Gabriel: That is one of the things I regret. We never sat down and had conversations about people out there that don’t like our lifestyle.

Adelante: Young children are very impressionable; did you ever think that negative sentiment had any validity?
Angelica: I never questioned whether my dad being gay was “right”. I never believed what they were saying was true. Life at home was great. My dad took me to the mall and bought me lip gloss. I thought – I bet you don’t do that with your dad…!

It made me angry that some people viewed my dad as less because he was gay. I was like, let me tell you how awesome my dad is, how dare you! How dare them say my dad was going to go to hell because of the way he lived! However, I did not want to go to school and be harassed. So, I started to keep quiet about my home life. It was more me protecting my dad. I only trusted certain people to talk to about my family life. I also did not want to skew my life and have people not invite me to their homes or be with me as friends because of my home situation. Because of this, I began keeping my home life a secret until my senior year of high school. This secrete came to a head in high school when someone came up to me and confronted me about my dad being gay. I was 17. I was so tired and annoyed. I said yes, my dad is gay. So, what! At that point, I felt if they had a problem with it, so what. I stopped caring about what they thought. I knew my family was awesome.

Adelante: All that must have hurt.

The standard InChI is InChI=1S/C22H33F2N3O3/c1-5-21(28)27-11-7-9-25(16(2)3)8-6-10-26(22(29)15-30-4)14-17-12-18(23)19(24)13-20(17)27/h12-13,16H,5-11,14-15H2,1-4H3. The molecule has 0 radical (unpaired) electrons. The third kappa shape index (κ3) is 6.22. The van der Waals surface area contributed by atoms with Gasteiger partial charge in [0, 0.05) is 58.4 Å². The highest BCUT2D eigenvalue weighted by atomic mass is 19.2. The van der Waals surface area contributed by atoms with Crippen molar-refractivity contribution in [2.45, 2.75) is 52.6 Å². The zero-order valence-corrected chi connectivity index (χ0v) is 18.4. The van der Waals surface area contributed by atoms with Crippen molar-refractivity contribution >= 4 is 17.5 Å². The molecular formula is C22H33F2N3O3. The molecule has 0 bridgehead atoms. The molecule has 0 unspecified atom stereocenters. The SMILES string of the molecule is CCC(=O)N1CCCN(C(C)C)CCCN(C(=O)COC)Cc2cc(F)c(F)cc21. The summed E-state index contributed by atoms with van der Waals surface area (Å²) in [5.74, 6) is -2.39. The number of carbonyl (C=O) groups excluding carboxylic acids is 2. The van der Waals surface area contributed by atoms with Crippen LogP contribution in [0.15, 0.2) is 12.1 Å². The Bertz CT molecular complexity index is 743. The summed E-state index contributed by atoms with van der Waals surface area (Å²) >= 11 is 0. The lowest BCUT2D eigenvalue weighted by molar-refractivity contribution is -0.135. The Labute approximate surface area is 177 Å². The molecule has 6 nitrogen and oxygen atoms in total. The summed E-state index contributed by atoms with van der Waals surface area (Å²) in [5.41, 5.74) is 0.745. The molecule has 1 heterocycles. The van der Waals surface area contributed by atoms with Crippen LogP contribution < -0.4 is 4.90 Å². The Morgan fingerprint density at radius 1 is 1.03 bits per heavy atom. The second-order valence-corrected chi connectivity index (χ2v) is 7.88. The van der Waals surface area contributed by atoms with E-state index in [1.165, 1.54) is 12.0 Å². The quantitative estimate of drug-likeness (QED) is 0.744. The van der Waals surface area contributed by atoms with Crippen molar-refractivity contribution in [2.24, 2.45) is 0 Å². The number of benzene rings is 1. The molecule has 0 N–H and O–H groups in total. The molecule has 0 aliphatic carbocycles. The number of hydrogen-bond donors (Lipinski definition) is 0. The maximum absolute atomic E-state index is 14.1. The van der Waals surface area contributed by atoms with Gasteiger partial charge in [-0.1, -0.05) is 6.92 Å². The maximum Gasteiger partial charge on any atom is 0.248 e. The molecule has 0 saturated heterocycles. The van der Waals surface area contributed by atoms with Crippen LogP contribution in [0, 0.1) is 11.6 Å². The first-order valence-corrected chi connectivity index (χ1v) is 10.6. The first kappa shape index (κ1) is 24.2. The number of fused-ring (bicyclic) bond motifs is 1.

Angelica: It was frustrating. I would tell people how awesome my dad was but all they saw was his gay identify.

Adelante: So how did you eventually get through it all?
Gabriel: We are a very tight-knit Latino family. All the family members were very accepting and that made a huge difference. Her mother was fantastic, and her grandparents were wonderful. We had a lot of love and support and that made all the difference in the world. They all helped raise her.

Adelante: What was it like when you found out your father was a popular Go-go dancer?
Angelica: We never talked about his job. I didn’t know what he did. I knew dad traveled and brought me lots of presents and cool stuff when he got back home. He kept that side of him separate when I was a child. Maybe I found out when I was in high school. It wasn’t until I was an older teenager that I found out how popular he was. Now I see photos of him, in his underwear, and I think that’s awesome, you did you and created a business out of that. Now we have this business we are building together.